St. Paul-based White Way Dry Cleaners has paid $42,250 to a former employee who filed an EEOC pregnancy discrimination lawsuit. (See “Did White Way play dirty when it fired pregnant worker?” in the October 2009 issue of Minnesota Employment Law.)
The case arose when Michelle Johnson was transferred from her job pressing clothes to a counter position after telling her bosses she was pregnant. White Way had a longstanding policy of transferring pregnant employees to protect them from chemicals used in the dry cleaning process. The company stopped the practice when it learned it was illegal.
Johnson later lost out on a raise, which she blamed on. Ultimately, Johnson gave birth and returned to work after .
After she told the company she was pregnant again, White Way fired her. The company maintains that Johnson was fired for alleged performance issues, including excessiveand frequently leaving work early.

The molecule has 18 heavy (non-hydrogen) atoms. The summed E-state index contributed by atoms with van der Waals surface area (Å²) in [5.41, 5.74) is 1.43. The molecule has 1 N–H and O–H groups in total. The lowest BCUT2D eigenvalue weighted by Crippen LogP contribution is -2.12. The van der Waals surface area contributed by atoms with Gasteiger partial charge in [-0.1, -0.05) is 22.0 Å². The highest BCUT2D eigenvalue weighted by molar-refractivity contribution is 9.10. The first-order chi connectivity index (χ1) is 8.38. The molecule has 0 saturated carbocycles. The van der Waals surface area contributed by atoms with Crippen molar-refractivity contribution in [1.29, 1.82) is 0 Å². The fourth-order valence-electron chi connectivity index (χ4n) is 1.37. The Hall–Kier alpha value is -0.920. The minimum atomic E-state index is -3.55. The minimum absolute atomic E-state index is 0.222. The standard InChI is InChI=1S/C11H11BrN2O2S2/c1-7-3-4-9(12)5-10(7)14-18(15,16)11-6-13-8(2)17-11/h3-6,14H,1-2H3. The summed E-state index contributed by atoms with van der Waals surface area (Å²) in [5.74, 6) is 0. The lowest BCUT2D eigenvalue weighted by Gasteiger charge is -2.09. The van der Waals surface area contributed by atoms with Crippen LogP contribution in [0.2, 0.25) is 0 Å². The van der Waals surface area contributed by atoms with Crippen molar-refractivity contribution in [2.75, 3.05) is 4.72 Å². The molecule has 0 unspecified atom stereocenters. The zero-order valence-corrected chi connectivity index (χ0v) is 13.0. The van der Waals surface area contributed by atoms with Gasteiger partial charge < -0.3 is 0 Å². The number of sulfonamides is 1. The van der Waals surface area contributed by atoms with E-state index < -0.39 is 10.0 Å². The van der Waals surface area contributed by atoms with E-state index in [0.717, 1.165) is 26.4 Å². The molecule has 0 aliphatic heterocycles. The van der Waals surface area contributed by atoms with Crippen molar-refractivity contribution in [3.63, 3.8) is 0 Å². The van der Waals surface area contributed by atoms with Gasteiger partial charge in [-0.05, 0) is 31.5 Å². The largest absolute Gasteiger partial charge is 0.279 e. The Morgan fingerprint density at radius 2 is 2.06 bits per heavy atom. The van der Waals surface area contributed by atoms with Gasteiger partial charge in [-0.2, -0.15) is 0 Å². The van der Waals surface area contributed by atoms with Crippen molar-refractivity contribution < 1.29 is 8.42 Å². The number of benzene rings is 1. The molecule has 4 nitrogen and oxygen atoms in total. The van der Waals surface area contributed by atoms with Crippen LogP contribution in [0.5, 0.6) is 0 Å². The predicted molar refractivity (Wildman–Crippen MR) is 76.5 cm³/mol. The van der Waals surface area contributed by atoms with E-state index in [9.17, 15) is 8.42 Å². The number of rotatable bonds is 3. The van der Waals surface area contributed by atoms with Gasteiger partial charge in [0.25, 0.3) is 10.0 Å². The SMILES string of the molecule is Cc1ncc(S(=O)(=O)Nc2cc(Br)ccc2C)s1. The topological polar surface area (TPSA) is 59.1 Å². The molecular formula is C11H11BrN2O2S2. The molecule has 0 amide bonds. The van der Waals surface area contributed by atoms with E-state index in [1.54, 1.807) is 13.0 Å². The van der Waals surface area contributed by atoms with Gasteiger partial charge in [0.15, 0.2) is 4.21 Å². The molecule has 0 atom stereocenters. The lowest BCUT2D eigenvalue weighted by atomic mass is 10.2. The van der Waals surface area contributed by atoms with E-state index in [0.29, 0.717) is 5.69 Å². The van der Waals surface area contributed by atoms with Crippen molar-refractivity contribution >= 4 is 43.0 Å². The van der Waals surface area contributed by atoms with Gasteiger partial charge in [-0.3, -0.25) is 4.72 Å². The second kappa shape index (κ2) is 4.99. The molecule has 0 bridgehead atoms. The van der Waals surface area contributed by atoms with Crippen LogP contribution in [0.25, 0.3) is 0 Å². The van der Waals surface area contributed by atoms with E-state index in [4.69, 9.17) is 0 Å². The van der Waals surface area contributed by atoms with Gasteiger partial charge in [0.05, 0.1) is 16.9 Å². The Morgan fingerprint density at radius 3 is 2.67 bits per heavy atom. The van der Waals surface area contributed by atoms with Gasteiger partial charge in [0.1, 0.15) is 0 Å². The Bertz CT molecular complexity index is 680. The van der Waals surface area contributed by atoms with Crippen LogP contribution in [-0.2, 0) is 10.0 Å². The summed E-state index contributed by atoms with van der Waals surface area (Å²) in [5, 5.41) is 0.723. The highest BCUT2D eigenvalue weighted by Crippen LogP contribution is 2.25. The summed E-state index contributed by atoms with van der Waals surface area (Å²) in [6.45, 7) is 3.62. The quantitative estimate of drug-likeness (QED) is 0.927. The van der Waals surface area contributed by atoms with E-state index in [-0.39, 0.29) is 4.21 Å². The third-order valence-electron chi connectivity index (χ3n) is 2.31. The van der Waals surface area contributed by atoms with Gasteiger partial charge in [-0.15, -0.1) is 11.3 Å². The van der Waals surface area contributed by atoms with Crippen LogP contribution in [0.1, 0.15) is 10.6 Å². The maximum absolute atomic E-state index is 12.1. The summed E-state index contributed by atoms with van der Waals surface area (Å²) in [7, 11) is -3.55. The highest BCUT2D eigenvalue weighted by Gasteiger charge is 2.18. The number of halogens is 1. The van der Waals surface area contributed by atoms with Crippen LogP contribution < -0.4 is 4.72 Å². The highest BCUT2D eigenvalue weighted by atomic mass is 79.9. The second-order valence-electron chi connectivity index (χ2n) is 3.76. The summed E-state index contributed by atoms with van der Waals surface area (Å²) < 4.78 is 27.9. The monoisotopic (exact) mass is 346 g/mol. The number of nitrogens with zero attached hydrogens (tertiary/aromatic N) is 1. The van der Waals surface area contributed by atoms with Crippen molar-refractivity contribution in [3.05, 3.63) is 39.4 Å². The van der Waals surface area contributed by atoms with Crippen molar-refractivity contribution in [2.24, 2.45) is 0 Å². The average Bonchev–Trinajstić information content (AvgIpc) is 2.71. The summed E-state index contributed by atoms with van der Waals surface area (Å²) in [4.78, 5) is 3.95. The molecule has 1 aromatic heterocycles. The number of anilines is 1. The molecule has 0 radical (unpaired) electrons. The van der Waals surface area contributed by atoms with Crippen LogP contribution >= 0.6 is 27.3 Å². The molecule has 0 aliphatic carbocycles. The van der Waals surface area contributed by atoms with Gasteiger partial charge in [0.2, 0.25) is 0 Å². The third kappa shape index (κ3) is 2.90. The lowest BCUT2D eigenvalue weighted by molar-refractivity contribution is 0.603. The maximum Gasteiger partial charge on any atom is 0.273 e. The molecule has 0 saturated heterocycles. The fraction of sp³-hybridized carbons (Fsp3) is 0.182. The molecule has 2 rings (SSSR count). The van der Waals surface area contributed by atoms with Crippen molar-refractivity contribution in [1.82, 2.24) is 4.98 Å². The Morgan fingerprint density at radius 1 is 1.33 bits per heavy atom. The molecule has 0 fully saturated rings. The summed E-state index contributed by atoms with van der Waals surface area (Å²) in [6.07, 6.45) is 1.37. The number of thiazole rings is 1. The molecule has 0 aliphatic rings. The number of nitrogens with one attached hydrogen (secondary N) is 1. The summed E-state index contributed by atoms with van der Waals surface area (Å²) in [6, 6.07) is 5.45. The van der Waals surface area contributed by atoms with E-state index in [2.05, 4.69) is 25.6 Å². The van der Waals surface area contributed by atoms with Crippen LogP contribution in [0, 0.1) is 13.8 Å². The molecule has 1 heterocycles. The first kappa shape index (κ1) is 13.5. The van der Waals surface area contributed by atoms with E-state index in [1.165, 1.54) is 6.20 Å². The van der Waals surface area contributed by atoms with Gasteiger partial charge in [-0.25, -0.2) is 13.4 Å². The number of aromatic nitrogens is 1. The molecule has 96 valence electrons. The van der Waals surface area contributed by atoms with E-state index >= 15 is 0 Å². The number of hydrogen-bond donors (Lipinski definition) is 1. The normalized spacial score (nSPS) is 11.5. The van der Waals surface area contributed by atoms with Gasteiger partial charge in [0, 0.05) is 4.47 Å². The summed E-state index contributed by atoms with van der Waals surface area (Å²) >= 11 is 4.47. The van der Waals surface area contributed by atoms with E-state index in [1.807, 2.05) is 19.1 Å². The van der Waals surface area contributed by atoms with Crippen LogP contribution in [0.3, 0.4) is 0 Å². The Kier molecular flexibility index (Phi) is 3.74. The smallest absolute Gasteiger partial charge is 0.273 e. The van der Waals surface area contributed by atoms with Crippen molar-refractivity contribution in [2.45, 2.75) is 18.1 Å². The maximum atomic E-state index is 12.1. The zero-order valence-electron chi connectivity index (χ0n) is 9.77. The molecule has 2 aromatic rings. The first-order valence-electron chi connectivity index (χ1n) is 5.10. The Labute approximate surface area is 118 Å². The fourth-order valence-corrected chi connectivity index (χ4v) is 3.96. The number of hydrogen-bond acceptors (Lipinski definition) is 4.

Robert McClay, White Way’s attorney, had some choice words for the EEOC: “This case is economic warfare from a federal government agency that has unlimited resources against a very small employer.” White Way has nine stores in the Twin Cities area.
McClay said White Way chose to settle the case even though it contends it had done nothing wrong.
Under the agreement, White Way must report any other pregnancy discrimination claims to the EEOC for the next two years and must train managers and supervisors about discrimination issues.
Note: This may be a case where an employer innocently engaged in a discriminatory practice. Courts have made it clear that employees have the right to decide what risks they’re willing to take during pregnancy.
- How to Fire an Employee the Legal Way: 6 Termination Guidelines
- 10 Secrets to an Effective Performance Review
- Court: Bigger workload could constitute retaliation
- Revamp employment contracts to account for new tax rules
- Ask on-Leave employees to tell you when they'll return
- 3 free tools to perk up employee teamwork